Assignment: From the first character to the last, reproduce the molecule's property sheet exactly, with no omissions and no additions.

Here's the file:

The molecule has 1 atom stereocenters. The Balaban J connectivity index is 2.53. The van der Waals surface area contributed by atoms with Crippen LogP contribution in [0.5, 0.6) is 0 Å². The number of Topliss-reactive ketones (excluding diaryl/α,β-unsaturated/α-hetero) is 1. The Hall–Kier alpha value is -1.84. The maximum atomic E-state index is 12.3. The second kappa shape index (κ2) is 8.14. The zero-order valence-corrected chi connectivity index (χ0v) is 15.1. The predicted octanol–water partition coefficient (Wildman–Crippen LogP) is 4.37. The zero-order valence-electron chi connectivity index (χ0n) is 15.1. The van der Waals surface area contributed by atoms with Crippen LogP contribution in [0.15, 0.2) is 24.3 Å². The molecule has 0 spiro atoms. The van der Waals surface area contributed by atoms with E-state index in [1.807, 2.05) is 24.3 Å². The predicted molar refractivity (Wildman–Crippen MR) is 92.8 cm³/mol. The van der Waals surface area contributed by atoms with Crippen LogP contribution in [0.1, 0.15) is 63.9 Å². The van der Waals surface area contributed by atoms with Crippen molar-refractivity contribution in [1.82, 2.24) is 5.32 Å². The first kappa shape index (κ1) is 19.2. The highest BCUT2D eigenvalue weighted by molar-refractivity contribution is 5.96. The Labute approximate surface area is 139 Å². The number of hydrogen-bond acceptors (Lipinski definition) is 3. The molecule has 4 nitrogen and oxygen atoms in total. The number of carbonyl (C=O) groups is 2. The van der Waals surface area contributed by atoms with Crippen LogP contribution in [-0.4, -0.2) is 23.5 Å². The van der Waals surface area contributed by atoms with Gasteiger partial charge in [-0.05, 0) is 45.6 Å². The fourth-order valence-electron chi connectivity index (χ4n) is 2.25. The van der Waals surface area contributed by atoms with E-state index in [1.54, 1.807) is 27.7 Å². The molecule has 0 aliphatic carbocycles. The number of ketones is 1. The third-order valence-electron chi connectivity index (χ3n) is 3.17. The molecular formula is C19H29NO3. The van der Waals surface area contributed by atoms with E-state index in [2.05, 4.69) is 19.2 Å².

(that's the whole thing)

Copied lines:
The molecule has 1 atom stereocenters. The Balaban J connectivity index is 2.53. The van der Waals surface area contributed by atoms with Crippen LogP contribution in [0.5, 0.6) is 0 Å². The number of Topliss-reactive ketones (excluding diaryl/α,β-unsaturated/α-hetero) is 1. The Hall–Kier alpha value is -1.84. The maximum atomic E-state index is 12.3. The second kappa shape index (κ2) is 8.14. The zero-order valence-corrected chi connectivity index (χ0v) is 15.1. The predicted octanol–water partition coefficient (Wildman–Crippen LogP) is 4.37. The zero-order valence-electron chi connectivity index (χ0n) is 15.1. The van der Waals surface area contributed by atoms with Crippen LogP contribution in [0.15, 0.2) is 24.3 Å². The molecule has 0 spiro atoms. The van der Waals surface area contributed by atoms with E-state index in [1.807, 2.05) is 24.3 Å². The predicted molar refractivity (Wildman–Crippen MR) is 92.8 cm³/mol. The van der Waals surface area contributed by atoms with Crippen LogP contribution in [0.1, 0.15) is 63.9 Å². The van der Waals surface area contributed by atoms with Crippen molar-refractivity contribution in [1.82, 2.24) is 5.32 Å². The first kappa shape index (κ1) is 19.2. The highest BCUT2D eigenvalue weighted by molar-refractivity contribution is 5.96. The Labute approximate surface area is 139 Å². The number of hydrogen-bond acceptors (Lipinski definition) is 3. The molecule has 4 nitrogen and oxygen atoms in total. The number of carbonyl (C=O) groups is 2. The van der Waals surface area contributed by atoms with Crippen LogP contribution in [-0.4, -0.2) is 23.5 Å². The van der Waals surface area contributed by atoms with Gasteiger partial charge in [-0.05, 0) is 45.6 Å². The fourth-order valence-electron chi connectivity index (χ4n) is 2.25. The van der Waals surface area contributed by atoms with E-state index in [1.54, 1.807) is 27.7 Å². The molecule has 0 aliphatic carbocycles. The number of ketones is 1. The third-order valence-electron chi connectivity index (χ3n) is 3.17. The molecular formula is C19H29NO3. The van der Waals surface area contributed by atoms with E-state index in [2.05, 4.69) is 19.2 Å².